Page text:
Having created a sensation wherever it has already played ( including the Guthrie Theater in Minneapolis ) , ... And Then There's Bea, With Her Friend Billy Goldenberg at the Piano, promises to be a brilliant and bawdy evening of musical theater and comedy starring Emmy and Tony Award-winning actress and performer Bea Arthur. [ Runs May 22-31 at the Park West, 312-902-1500. ] Ms. Arthur, who won over Chicago audiences with her memorable performance as Mrs. Draper in Strike Up The Band during the winter of 2000, returns to town to entertain in her own distinctive and delightful style.
Gregg Shapiro: Last year when we spoke, it was just prior to your appearance in the Ovations! production of Strike Up The Band. Can you please tell me something about that experience?
Bea Arthur: It was wonderful. I enjoyed it enormously.
GS: Now you are in Chicago to perform ... And Then There's Bea with Billy Goldenberg. Can you please tell me about this show?
BA: We had been toying with the idea of doing it for about three years. He'd be off doing something. I'd be off doing something. Finally, we got together and said, Hey, let's really do it. We tried it out a number of times. At the end of last summer, we tried it out for three nights in Westport, Conn., at the White Barn Theater. Then we did more work on it and took it up to the Great Waters Festival in New Hampshire for one night. That's when we decided that we're really going to do it. We got ourselves a producer and we have a company and we opened in Minneapolis on the 24th ( of April ) . We're getting ready to tour until Christmas. Then, God willing, Broadway in 2002.
GS: So the reaction to the show has been good?
BA: Fabulous! Absolutely fabulous. Of course, Minneapolis is such a wild theater town anyway. We did it at the Guthrie theater, which was wonderful. Of course, I'm definitely looking forward to Chicago again. Talk about a theater town.
GS: Can you please tell me something about the material?
BA: I don't really know how to describe it, except I like to think of it as Barbara Cook meets Redd Foxx. What I mean by that is that we do some wonderful, wonderful music, and a lot of it is fairly ribald. It is not autobiographical, I will say that. We tried to stay away from ( that ) . There is an occasional amusing anecdote and a couple of stories. I think it's a lovely evening. Knock wood.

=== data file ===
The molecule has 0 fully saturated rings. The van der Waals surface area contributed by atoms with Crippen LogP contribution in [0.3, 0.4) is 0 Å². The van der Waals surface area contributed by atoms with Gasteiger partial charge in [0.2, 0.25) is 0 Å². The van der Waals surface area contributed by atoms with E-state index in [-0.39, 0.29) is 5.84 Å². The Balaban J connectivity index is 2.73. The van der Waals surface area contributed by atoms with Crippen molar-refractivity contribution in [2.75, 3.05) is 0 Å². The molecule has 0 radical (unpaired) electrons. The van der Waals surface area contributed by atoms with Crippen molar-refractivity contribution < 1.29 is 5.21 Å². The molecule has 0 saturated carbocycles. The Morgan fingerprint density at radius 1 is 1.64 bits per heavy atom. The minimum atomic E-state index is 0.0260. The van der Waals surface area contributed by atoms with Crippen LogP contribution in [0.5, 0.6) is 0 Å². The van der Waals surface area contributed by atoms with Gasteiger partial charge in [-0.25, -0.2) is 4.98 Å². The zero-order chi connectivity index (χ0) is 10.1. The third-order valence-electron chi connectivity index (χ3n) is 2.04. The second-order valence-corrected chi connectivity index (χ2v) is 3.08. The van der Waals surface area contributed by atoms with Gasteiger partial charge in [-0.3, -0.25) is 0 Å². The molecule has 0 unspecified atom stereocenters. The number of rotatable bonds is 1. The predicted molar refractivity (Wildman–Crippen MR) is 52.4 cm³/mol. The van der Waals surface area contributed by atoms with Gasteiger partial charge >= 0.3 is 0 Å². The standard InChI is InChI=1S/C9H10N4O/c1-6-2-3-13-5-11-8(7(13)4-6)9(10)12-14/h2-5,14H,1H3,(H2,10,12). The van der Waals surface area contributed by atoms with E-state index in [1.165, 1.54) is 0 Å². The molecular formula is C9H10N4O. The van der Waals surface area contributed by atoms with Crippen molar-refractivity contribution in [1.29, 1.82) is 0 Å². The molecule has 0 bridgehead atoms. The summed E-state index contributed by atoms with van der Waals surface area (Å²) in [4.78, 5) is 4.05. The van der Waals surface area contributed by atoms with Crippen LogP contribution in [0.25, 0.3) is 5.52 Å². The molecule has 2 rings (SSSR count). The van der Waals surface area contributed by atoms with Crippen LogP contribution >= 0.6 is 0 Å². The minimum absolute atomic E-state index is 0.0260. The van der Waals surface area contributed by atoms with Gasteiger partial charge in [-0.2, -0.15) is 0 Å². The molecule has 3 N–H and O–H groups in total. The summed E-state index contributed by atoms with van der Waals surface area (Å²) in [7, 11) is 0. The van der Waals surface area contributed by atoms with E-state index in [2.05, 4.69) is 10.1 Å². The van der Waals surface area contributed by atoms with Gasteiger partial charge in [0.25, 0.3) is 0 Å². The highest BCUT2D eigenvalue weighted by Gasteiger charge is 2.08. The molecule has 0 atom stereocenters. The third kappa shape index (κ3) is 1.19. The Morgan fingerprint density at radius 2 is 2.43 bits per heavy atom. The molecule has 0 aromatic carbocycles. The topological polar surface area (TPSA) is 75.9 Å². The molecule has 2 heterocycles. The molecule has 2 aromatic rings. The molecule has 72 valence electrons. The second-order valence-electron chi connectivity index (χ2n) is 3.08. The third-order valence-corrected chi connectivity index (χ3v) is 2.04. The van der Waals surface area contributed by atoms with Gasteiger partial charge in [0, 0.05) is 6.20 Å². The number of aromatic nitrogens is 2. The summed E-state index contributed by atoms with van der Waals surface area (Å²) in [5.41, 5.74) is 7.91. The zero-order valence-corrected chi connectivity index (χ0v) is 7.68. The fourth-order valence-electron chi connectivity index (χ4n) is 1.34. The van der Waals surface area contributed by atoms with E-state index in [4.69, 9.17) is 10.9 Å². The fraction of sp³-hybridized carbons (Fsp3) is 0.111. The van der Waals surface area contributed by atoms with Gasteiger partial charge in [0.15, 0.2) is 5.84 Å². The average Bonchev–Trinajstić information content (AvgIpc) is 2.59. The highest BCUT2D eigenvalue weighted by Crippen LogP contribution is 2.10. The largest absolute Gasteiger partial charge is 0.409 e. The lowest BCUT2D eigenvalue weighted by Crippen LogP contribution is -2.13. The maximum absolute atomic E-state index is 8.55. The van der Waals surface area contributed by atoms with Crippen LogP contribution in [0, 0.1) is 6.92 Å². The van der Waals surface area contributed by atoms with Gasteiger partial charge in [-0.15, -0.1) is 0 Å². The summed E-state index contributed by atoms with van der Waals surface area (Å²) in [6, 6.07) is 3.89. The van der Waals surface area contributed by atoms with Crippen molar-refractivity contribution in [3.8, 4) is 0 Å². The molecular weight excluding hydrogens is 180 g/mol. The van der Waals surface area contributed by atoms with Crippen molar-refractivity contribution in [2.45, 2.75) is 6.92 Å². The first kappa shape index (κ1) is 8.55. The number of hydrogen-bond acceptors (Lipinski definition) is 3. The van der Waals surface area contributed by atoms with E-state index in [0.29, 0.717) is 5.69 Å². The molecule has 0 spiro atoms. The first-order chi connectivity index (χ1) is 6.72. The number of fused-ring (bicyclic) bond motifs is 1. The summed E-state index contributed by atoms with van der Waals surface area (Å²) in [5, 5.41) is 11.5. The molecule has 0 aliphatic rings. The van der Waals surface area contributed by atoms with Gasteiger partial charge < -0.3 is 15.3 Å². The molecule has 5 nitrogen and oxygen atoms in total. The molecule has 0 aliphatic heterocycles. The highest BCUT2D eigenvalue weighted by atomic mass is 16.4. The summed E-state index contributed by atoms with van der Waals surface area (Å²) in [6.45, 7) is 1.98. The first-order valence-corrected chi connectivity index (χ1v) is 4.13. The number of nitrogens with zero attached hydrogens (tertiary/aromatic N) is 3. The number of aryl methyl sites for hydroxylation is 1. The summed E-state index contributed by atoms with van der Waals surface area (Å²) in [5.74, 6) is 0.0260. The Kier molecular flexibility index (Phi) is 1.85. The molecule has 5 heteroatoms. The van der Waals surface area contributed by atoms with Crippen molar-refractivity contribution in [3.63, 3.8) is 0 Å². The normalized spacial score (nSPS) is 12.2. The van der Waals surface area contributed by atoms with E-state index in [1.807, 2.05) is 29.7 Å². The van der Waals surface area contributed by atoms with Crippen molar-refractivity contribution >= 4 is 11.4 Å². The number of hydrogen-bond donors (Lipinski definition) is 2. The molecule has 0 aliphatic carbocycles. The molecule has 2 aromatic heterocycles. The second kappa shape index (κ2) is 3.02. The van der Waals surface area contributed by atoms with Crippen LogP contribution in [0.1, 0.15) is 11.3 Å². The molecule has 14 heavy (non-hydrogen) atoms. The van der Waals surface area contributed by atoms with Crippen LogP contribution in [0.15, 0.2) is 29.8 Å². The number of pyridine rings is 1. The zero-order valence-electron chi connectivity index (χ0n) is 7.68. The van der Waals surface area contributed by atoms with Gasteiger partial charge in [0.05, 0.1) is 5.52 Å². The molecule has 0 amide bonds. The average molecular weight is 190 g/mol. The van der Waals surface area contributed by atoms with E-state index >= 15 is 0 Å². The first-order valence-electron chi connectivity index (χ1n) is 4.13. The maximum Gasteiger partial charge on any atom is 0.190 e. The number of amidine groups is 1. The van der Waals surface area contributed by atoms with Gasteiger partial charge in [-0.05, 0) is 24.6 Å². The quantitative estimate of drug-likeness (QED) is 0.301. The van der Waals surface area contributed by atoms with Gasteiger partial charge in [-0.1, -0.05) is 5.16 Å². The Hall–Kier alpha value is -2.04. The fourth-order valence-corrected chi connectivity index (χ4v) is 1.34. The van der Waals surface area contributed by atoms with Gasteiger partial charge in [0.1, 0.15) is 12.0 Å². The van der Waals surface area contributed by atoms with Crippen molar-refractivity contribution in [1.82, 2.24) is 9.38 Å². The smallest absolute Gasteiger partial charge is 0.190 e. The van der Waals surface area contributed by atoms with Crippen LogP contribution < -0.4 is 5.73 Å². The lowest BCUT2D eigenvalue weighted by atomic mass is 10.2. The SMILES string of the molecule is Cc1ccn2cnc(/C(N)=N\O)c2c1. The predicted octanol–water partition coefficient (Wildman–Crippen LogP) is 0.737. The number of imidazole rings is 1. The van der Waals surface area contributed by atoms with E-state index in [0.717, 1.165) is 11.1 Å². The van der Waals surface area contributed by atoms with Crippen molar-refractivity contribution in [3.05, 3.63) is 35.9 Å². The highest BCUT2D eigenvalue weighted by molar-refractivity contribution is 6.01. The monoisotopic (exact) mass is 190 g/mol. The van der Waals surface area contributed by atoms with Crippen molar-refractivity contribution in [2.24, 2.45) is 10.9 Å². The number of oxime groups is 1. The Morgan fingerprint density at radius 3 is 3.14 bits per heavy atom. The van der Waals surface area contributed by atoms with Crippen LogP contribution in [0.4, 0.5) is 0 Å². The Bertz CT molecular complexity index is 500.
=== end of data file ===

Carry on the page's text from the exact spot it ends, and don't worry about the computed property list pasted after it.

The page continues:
GS: How did you first become acquainted with your "friend and pianist" Billy Goldenberg?
BA: I think it was in 1981. Marilyn and Allan Bergman did an evening at the Dorothy Chandler ( Pavilion ) , in L.A., for the benefit of the American Civil Liberties Union. Instead of doing the usual, which lyricists do, they have a pianist there and they say, "And then we wrote...," and then they sing it. They got their favorite performers together - the list was wonderful...it included Streisand. They had each performer do a number of songs that they had written. And they had the composer, for each of the segments, conduct that particular segment. Billy had done Queen Of The Stardust Ballroom with them. I did three of the numbers from that show and we just became very fast friends.
GS: It sounds wonderful. Are there plans to record the show and release it on CD?
BA: Possibly. We haven't even thought of that. All we're really concentrating on now is working on it and refining it. We learn a little something from every place we play.
GS: Rufus Wainwright, the son of singer/songwriters Loudon Wainwright III and Kate McGarrigle, has immortalized in you in the song "California" on his new album Poses. Were you aware of that?
BA: No ( laughs ) . Does he say something nice?
GS: It's actually very sweet. The song is full of all of these pop culture references, included the television show Rhoda. The line from "California," that refers to you, goes, "I don't know this sea of neon/Thousand surfers, whiffs of freon/And my new grandma Bea Arthur /Come on over."
BA: Oh. Okay ( laughs ) . That's lovely.